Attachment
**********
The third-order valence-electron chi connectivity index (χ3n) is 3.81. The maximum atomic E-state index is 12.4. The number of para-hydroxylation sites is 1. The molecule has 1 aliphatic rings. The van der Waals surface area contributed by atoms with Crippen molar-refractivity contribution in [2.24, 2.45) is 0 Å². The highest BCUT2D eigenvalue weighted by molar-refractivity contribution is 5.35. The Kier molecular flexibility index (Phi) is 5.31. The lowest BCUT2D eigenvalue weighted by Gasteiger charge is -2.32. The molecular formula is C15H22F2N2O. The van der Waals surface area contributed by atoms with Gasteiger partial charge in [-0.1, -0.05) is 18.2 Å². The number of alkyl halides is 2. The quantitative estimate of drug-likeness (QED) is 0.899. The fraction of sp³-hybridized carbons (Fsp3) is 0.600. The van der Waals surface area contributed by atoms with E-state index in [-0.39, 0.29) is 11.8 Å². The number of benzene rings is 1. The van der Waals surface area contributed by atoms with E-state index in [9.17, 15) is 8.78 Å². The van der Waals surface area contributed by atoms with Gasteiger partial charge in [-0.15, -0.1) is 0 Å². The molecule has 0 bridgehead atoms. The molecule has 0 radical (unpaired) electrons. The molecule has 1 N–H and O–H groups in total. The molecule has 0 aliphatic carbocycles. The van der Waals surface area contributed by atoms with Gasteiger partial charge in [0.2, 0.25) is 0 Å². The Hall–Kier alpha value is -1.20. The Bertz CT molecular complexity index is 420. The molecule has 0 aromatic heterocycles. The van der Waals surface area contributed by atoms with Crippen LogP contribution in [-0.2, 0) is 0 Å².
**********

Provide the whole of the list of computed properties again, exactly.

The third-order valence-electron chi connectivity index (χ3n) is 3.81. The maximum atomic E-state index is 12.4. The number of para-hydroxylation sites is 1. The molecule has 1 aliphatic rings. The van der Waals surface area contributed by atoms with Crippen molar-refractivity contribution in [2.24, 2.45) is 0 Å². The highest BCUT2D eigenvalue weighted by molar-refractivity contribution is 5.35. The Kier molecular flexibility index (Phi) is 5.31. The lowest BCUT2D eigenvalue weighted by Gasteiger charge is -2.32. The molecular formula is C15H22F2N2O. The van der Waals surface area contributed by atoms with Gasteiger partial charge in [-0.1, -0.05) is 18.2 Å². The number of alkyl halides is 2. The quantitative estimate of drug-likeness (QED) is 0.899. The fraction of sp³-hybridized carbons (Fsp3) is 0.600. The van der Waals surface area contributed by atoms with E-state index in [-0.39, 0.29) is 11.8 Å². The number of benzene rings is 1. The van der Waals surface area contributed by atoms with E-state index in [9.17, 15) is 8.78 Å². The van der Waals surface area contributed by atoms with Gasteiger partial charge in [-0.15, -0.1) is 0 Å². The molecule has 0 bridgehead atoms. The molecule has 0 radical (unpaired) electrons. The molecule has 1 N–H and O–H groups in total. The molecule has 0 aliphatic carbocycles. The van der Waals surface area contributed by atoms with Gasteiger partial charge in [0.2, 0.25) is 0 Å². The Hall–Kier alpha value is -1.20. The Bertz CT molecular complexity index is 420. The molecule has 0 aromatic heterocycles. The van der Waals surface area contributed by atoms with Crippen LogP contribution in [-0.2, 0) is 0 Å².